John Hussey

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John Hussey (19**-1995). Actor and director, stage and screen.


John, who was born in London, came to South Africa in 1952. He died in September 1995 in Johannesburg.


He trained at the Royal Academy of Dramatic Arts, London.


Already a well-established theatrical personality, he came to South Africa in 1952 and for the next five years was heavily involved in acting and directing. Returning to England in 1958 he worked extensively in all the entertainment media including a large selection of prestige plays for TV and film and 6 years with the Royal Shakespeare Company. In 1971 John returned to South Africa to play in productions of In the Case of J. Robert Oppenheimer and Much Ado about Nothing.

Actor and director for the National Theatre Organisation, later became a member of the PACT English company for many years.

Associate Director and Drama Consultant for PACT (1973), PACT director of English Drama.

Contribution to SA theatre, film, media and/or performance

As actor

Starred in Love in Idleness with Margaret Inglis who also produced the production at the Library Theatre in 1955, The Flashing Stream (NTO 1956).

He starred in John Pank’s Windmills of the Mind with Michael McCabe, Kerry Jordan and Bobby Heaney with direction by François Swart for PACT in 1979.

Performed in The Merchant of Venice (as “Shylock” with NAPAC), The Gin Game (as “Weller Martin”), Twigs (CAPAB 1974), Present Laughter (as “Gary Essendine” with PACT, 1979; he also directed the play), A Midsummer Night's Dream (as “Bottom” with NAPAC in 1980), The School for Scandal (as “Sir Peter Teazle” with PACT in 1980) Royal Hunt of the Sun (with PACT), Jumpers (with the Durban Theatre Foundation).

He starred in PACT’s production Shrivings in 1982 and The Rivals at the State Theatre in March 1983.

He appeared in King Lear as Lear for the Port Elizabeth Shakespearean Festival, 1985.

He played "Honore" in Lerner and Loewe's Gigi at the Pretoria State Theatre in 1992. He starred in Hugh Whitemore’s The Best of Friends in 1993.

Quoted from the programme of Two Into One 1986: ' A highly respected and versatile actor, his leading roles include Malvolio in Twelfth Night, Captain Hook in Peter Pan, Philip in Relatively Speaking, Sir Anthony Absolute in The Rivals, Shylock in The Merchant of Venice, the title role in Julius Caesar, Beckett in Murder in the Cathedral, the title role in King Lear and the father in Billy Liar.

As director

Productions include Relatively Speaking (with The Company 1978), Rebecca (with NAPAC Alhambra Theatre October 1978), Present Laughter (with PACT), Rookery Nook (with PACT), Child's Play PACT Drama in association with Pieter Toerien, Basil Rubin and Shirley Firth, 1971.

He directed Peter Shaffer’s double bill Black Comedy and The White Liars with Ruth Oppenheim and Eckard Rabe for PACT/TRUK at the Alexander Theatre in 1972 and You Can't Take It With You in 1972. His production of A Man and His Wife starring Stuart Brown was also staged at the Brooke in 1972 and at the Alhambra Theatre, Durban, from 10 April 1972. He directed and starred in Noël Coward’s Hay Fever together with Shelagh Holliday, and Shakespeare’s Troilus and Cressida with Eckard Rabe, Annelisa Weiland, James White and Siegfried Mynhardt for PACT in 1974.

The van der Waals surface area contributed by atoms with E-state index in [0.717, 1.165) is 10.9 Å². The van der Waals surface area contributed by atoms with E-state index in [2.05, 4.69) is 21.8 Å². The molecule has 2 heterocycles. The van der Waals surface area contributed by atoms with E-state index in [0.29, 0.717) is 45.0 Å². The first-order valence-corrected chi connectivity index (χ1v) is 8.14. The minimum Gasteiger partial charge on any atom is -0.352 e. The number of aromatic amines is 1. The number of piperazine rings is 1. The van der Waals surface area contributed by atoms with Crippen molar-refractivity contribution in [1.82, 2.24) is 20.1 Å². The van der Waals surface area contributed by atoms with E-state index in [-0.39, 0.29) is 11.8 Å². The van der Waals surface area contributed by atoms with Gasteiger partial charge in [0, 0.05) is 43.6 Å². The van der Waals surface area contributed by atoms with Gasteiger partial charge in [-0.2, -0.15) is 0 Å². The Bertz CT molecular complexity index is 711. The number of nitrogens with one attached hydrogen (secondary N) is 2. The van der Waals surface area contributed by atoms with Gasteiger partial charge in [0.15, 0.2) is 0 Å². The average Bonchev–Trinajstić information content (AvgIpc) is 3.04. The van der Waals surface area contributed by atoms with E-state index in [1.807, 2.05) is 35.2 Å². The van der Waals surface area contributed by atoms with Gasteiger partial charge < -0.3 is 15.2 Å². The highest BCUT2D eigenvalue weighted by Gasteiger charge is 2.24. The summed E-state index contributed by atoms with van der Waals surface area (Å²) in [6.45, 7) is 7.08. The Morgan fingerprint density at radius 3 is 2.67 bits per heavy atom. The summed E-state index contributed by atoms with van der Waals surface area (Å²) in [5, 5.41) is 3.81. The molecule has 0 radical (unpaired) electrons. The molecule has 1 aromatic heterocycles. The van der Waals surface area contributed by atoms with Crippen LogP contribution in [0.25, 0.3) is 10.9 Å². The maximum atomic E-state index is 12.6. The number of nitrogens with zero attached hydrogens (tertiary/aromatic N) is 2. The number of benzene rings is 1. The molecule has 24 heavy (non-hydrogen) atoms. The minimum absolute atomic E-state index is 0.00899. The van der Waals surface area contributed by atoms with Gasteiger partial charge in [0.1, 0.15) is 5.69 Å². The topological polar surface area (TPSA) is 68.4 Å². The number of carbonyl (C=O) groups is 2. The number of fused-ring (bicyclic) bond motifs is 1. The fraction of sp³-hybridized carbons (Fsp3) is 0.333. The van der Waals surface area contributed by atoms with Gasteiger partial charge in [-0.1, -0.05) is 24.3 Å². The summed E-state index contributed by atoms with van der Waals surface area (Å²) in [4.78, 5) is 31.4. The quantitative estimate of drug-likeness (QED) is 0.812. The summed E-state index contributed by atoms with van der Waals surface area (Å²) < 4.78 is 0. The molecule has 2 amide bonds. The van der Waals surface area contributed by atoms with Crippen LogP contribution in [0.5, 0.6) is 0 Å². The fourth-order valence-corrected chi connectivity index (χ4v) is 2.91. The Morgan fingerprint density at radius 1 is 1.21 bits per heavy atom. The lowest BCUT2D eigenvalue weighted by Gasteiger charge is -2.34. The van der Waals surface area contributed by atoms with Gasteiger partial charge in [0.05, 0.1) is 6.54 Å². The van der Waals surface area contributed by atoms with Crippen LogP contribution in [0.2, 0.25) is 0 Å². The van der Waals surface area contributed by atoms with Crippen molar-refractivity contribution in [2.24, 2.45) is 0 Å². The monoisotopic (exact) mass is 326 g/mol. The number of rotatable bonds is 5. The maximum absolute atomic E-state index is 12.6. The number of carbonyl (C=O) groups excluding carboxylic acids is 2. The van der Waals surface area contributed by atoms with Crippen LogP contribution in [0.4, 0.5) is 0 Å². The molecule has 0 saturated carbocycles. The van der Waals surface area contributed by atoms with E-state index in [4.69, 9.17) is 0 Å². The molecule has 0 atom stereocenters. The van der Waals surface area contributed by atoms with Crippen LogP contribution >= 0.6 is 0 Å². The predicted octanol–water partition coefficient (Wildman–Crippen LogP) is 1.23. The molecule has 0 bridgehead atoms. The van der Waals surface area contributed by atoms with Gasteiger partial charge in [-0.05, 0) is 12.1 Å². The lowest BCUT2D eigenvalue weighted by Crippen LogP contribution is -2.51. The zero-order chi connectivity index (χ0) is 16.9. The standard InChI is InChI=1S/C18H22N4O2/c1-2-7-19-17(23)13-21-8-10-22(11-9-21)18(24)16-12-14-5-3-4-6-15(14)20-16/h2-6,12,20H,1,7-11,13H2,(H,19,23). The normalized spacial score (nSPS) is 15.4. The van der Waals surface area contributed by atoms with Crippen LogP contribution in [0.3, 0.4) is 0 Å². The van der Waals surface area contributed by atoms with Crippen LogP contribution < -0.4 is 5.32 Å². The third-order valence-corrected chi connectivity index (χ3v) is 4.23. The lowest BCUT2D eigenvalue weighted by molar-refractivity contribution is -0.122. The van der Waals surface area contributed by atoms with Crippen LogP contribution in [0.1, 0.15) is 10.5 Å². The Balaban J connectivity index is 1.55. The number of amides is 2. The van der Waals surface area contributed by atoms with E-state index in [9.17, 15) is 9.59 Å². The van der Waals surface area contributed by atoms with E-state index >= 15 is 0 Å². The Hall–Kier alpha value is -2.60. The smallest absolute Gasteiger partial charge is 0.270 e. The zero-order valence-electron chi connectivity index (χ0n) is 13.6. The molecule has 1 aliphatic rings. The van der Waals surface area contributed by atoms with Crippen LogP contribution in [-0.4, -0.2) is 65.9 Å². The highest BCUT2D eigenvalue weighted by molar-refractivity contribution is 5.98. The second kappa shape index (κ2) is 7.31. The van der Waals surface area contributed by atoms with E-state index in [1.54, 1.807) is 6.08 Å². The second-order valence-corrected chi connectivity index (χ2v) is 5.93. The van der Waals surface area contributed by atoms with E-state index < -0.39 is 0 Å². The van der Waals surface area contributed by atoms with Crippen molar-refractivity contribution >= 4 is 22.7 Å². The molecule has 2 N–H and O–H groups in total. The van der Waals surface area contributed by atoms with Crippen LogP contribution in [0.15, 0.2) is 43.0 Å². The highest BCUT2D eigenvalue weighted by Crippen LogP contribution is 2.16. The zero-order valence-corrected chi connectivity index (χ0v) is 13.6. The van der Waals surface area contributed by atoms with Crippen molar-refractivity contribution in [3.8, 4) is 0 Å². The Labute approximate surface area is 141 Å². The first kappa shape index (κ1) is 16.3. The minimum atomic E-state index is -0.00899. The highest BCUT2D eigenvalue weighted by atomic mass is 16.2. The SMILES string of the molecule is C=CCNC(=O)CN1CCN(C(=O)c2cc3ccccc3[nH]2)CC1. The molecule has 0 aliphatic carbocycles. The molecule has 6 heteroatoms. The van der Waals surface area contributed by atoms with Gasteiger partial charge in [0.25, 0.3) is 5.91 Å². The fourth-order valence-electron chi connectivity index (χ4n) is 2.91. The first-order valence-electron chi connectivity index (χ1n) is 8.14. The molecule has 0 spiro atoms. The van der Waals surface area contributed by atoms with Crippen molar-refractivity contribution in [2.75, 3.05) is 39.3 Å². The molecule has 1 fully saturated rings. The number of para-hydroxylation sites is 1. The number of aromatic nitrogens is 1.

He directed Enemy! (PACT 1974). He also directed the PACT production of Andrew Lloyd Webber and Tim Rice’s Joseph and the Amazing Technicolor Dreamcoat, choreographed by Geoffrey Sutherland and starring Richard Loring, Bruce Millar and Alvon Collison at the Alexander in 1974. He directed Thornton Wilder’s Our Town starring Diane Wilson, Danny Keogh and Michael McCabe for PACT at the Alexander in 1976. Together with Mannie Manim he co-directed The Company’s production of Alan Ayckbourn’s Absurd Person Singular, designed by Anthony Farmer and starring Diane Appleby, Graham Armitage, Naomi Buch, Wilson Dunster, Kerry Jordan and Gay Lambert at the Market Theatre in November 1977.

Directed Count Dracula (NAPAC, Alhambra Theatre Durban, 1977). He directed Alan Ayckbourn’s Relatively Speaking starring himself, Helen Jessop, Andre Hattingh and John Rogers at The Market Theatre in 1978.

He directed Child Spell (John Boulter) at the Alhambra Theatre, Johannesburg, from 2 May 1981, Oscar Wilde’s The Importance of Being Earnest starring Ralph Lawson, Andrew Buckland, Dorothy-Ann Gould, Gabrielle Lomberg and Shelagh Holliday for PACT in 1982. [also in Durban, McMurtry]

Directed The Taming of the Shrew, Maynardville, 1983. The Rivals, 1983, PACT. Michael Atkinson, John Hussey, James Borthwick, Wilson Dunster, Susan Gehr. As You Like It, (dir) Maynardville, 1984, Dorothy-Ann Gould, John Whitely.

Antony and Cleopatra : presented by NAPAC Drama at the Natal Playhouse, directed by John Hussey, from 13 June 1987.

Breaker Morant : presented by NAPAC Drama at the Natal Playhouse, directed by John Hussey, from 11 August 1987.

TV roles include Gerald Dingley in The Dingleys, Duncan in Macbeth, the headmaster in Brent House and the inspector in 'Kiss the Girls Goodbye.

Film credits include the 1974 Roger Moore film, Gold.

Awards, etc

Won Durban Critics Circle Award Best Actor 1979.

The Taming of the Shrew (Maynardville, 1984 - Fleur du Cap Best Director),


SACD 1979/80; 1980/81; 1981/82.

Two Into One programme notes, 1986.

Tucker, 1997.

Numerous entries in the NELM catalogue.

Obituary by Penny Charteris in the Sunday Times, 10 September 1995.

For more information

IMDb [1]

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